Her first solo ride on a pedal bike was on May 20, 2010. She took to it immediately, her skills progressing exponentially each time she rode.

Since she has entered the domain of pedal bikes, this has been the primary shape of family transportation around our house:

The Dummy with the little bike stowed aboard the port side of the vessel. On side streets, trails and parks, she launches off on her own like a jet fighter from an aircraft carrier. It's been a good era. But now less than two months later, she's moved up to a 16 inch-wheeled bike. I bought the Schwinn Trixie a few years ago from a second hand shop for about $15 and prepped it for her older cousin Chloe, who used it to learn to ride. Now it has come back as a hand-me-down.

Prior to this bike, she dabbled with another 16 inch wheeled bike, rescued from a neighbor's trash pickup.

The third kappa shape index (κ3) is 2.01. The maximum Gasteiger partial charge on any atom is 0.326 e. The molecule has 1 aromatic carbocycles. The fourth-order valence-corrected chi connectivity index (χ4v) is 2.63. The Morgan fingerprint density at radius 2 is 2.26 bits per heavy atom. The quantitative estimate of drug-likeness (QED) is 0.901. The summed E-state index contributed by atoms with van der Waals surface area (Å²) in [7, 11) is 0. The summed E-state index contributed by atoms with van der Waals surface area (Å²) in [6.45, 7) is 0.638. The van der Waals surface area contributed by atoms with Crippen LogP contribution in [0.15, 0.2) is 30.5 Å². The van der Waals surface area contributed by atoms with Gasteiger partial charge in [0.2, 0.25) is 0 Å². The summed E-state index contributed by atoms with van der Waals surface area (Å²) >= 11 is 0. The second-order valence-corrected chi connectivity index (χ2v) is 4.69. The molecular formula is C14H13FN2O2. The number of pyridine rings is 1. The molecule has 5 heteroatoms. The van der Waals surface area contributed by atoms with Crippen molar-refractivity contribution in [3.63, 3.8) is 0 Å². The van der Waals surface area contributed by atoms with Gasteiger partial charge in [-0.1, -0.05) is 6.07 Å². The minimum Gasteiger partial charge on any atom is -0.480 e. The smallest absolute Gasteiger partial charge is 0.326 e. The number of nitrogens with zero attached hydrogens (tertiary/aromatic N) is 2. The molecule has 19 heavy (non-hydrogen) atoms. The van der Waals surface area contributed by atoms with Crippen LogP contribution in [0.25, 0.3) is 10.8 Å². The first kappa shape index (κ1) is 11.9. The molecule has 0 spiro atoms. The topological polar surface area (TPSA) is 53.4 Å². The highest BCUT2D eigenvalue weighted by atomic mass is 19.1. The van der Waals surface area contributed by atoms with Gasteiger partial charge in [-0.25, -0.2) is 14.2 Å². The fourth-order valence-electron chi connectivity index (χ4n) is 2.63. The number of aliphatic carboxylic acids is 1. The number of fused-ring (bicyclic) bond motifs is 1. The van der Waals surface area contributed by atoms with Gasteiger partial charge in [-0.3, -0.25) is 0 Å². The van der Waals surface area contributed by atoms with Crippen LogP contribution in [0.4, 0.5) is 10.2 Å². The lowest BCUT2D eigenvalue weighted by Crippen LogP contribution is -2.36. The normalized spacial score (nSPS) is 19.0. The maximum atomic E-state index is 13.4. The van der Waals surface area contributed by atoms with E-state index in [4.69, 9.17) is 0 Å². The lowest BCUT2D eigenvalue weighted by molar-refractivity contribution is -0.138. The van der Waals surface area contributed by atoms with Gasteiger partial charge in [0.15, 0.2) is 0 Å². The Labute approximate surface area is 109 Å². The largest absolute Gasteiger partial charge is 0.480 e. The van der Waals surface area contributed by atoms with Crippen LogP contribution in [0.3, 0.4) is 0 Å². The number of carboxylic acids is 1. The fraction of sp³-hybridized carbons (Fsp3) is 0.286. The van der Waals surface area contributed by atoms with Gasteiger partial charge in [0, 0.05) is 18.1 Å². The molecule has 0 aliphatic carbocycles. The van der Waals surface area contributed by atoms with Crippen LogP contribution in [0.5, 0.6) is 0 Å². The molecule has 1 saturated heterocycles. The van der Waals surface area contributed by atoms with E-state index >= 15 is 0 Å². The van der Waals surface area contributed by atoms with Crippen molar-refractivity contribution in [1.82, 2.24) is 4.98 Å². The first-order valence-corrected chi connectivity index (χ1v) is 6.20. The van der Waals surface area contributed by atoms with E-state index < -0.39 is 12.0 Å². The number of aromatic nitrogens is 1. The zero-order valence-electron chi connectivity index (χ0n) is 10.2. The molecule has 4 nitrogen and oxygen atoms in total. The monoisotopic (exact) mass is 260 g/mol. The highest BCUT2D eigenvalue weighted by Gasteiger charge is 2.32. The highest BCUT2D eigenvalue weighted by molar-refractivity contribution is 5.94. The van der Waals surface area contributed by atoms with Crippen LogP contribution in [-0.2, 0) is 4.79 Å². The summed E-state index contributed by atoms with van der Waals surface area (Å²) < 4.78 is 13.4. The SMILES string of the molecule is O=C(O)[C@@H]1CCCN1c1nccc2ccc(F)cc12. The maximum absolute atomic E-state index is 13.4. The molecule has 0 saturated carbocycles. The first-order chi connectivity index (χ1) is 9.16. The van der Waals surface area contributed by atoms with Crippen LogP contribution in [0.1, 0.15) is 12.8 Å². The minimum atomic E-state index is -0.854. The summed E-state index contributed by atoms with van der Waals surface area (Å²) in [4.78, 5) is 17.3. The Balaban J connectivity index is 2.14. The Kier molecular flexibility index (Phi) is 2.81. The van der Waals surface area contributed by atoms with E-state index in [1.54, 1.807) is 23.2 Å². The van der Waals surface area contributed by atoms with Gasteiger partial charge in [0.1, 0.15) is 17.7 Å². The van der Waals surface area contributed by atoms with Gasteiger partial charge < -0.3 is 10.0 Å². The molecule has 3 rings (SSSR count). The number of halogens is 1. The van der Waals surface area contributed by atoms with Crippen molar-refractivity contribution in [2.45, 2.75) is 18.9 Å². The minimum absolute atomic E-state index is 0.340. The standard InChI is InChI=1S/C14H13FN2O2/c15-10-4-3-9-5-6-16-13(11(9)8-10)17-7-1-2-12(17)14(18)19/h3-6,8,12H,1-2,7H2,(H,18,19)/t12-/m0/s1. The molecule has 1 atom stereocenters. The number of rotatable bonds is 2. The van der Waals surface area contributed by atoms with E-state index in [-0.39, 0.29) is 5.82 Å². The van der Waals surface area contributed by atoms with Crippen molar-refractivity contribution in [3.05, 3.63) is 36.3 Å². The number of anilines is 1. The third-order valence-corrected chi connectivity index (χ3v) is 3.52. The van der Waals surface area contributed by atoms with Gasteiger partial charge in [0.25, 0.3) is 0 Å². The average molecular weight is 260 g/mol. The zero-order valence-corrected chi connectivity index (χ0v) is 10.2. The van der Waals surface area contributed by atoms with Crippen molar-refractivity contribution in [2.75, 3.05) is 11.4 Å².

The little purple bike is leaving soon to help Chloe's little sister Meredith learn to ride. I wish the little bike well and cherish our time together. But things change and girls grow. Who knows what the future will hold, but with a Daddy like me, she is destined to a bike-filled childhood and is unlikely to ever be a one-bike kid.

Bean green on the scene

This blog is ostensibly about adventures on a Surly Big Dummy, my most frequently ridden bike. However, the Dummy is not my only bike, nor is it even my only Surly. The Dummy's older sibling is my venerable bean green 2001 Surly Cross-Check. I am fortunate enough to have several great bikes, but the reality is that as a Daddy who usually needs to carry a little girl and a lot of other stuff, the Dummy is so useful that many of my other bikes are neglected. This week however, family is in town to visit and my child carrying duties have been temporarily relieved from my commute. So I've been riding and re-experiencing the Cross-Check.